<< BreakPoint Daily Commentary

Are State Laws Overstepping Parental Rights in Colorado?

Last month, the governor of Colorado signed a bill into law that legally requires teachers to call children whatever they want to be called, regardless of their legal name and without parental permission.  Not only does the language of the law cement “gender identity” as a legitimate category, but it also defines it as a child’s “innate sense” of gender without reference to his or her biological reality. The law also specifies that charter schools, along with all public schools, must comply. And, the law applies to all employees, educators, and even contractors, both during the school day and all extracurricular activities. Anyone who does not comply is, according to the law, guilty of discrimination. 

The law does not include criteria for a name demanded by a student to be binding. So, in theory, a student could identify as “her” on Monday, “ze” on Tuesday, “cat” on Wednesday and Thursday, and “he” at the game on Friday night. If teachers cannot keep up with the demands and call a student by a different name, they would be guilty of something akin to using a racial slur for a student of ethnic minority. 

Perhaps the worst part of the bill is the absence of any mention of parents. Nowhere does the bill discuss a parent’s role in a child’s preferred name. The bill empowers teachers, educators, and coaches to treat kids however they think best, but leaves parents out of the discussion completely. This only assumes an idea dominant in state-run education, that children belong to the state, and that state employees know better than the moms and dads who raise, provide, and care for children.  

According to its authors, this law is “necessary for the immediate preservation of public peace, health, or safety.” However, in the same month that Colorado passed this bill to fast-track children into confusion, the United Kingdom pumped their breaks on similar practices, citing a significant lack of evidence. A newly issued U.K. National Health Service policy states that it will no longer prescribe children puberty-blocking drugs to treat gender dysphoria because “there is not evidence to support the safety or clinical effectiveness” of puberty blockers.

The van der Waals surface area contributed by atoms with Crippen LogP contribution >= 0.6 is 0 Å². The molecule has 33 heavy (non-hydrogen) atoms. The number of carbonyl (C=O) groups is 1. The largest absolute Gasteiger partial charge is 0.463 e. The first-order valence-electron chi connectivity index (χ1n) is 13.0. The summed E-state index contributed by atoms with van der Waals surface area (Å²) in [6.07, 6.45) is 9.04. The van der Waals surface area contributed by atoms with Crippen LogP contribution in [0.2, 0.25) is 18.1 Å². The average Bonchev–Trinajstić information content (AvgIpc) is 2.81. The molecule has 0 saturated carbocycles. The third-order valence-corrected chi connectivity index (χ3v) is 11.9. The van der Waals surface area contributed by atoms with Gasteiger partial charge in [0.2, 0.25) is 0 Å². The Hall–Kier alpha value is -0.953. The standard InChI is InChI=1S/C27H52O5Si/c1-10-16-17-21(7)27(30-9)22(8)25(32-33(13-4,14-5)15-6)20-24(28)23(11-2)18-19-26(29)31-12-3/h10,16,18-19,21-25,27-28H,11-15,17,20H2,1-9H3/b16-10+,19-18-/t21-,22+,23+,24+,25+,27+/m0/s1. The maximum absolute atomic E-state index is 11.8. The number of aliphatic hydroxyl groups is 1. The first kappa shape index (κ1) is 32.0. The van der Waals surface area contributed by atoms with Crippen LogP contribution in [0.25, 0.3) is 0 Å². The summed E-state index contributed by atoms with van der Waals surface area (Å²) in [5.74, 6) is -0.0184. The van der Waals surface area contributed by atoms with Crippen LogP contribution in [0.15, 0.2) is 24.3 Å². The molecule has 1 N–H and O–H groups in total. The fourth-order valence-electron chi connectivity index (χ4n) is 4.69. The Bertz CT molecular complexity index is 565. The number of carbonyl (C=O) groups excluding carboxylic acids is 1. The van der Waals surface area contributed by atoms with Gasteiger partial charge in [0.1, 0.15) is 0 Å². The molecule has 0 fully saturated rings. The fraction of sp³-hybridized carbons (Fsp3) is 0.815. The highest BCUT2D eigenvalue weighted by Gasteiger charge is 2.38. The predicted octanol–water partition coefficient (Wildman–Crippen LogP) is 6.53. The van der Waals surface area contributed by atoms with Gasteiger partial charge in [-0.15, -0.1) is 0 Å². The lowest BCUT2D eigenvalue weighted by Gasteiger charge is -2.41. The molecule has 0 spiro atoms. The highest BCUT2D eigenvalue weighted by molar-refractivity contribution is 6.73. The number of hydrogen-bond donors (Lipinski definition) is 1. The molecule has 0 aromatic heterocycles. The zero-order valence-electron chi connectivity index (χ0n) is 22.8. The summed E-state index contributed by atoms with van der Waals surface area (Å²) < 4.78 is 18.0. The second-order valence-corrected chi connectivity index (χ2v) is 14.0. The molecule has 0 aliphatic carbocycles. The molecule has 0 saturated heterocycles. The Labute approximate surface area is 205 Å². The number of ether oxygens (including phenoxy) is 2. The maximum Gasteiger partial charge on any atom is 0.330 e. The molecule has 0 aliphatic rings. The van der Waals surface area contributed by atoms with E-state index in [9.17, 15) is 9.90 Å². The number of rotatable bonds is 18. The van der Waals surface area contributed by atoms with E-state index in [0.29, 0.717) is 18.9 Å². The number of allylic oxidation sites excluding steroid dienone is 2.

Also in April, the long-awaited Cass Review of the UK’s controversial Tavistock gender clinic found that the “gender-affirming” model is built on “shaky foundations.” Far from settled science, the evidence supporting the use of puberty blockers, cross-sex hormones, and sex-change surgeries to “treat” gender dysphoria is “remarkably weak.” According to the report, most of the studies cited in support of social, chemical, or surgical “transition” were found to lack the quality required to reliably and safely guide clinicians and families in caring for young people with gender dysphoria.   

And yet, as countries around the world follow the science, states like Colorado regressively choose questionable ideology over the health and safety of kids. As one recent study found, socially transitioning minors, such as changing wardrobes, name, or behaviors to “match” a self-proclaimed “gender identity,” does not lead to better mental health outcomes. Other research has suggested that youth suicide rates are higher in states where minors are permitted to pursue gender “transition” without parental involvement. Whether social, chemical, or surgical, “transition” procedures harm, they do not help. To legislate as if they do, claiming the science is settled when it is not and keeping parents in the dark, is irresponsible, unethical, and dangerous. 

This Breakpoint was co-authored by Jared Hayden. For more resources to live like a Christian in this cultural moment, go to breakpoint.org. 

Photo Credit: ©Getty Images/Bhupi
Publish Date: May 21, 2024

John Stonestreet is President of the Colson Center for Christian Worldview, and radio host of BreakPoint, a daily national radio program providing thought-provoking commentaries on current events and life issues from a biblical worldview. John holds degrees from Trinity Evangelical Divinity School (IL) and Bryan College (TN), and is the co-author of Making Sense of Your World: A Biblical Worldview.



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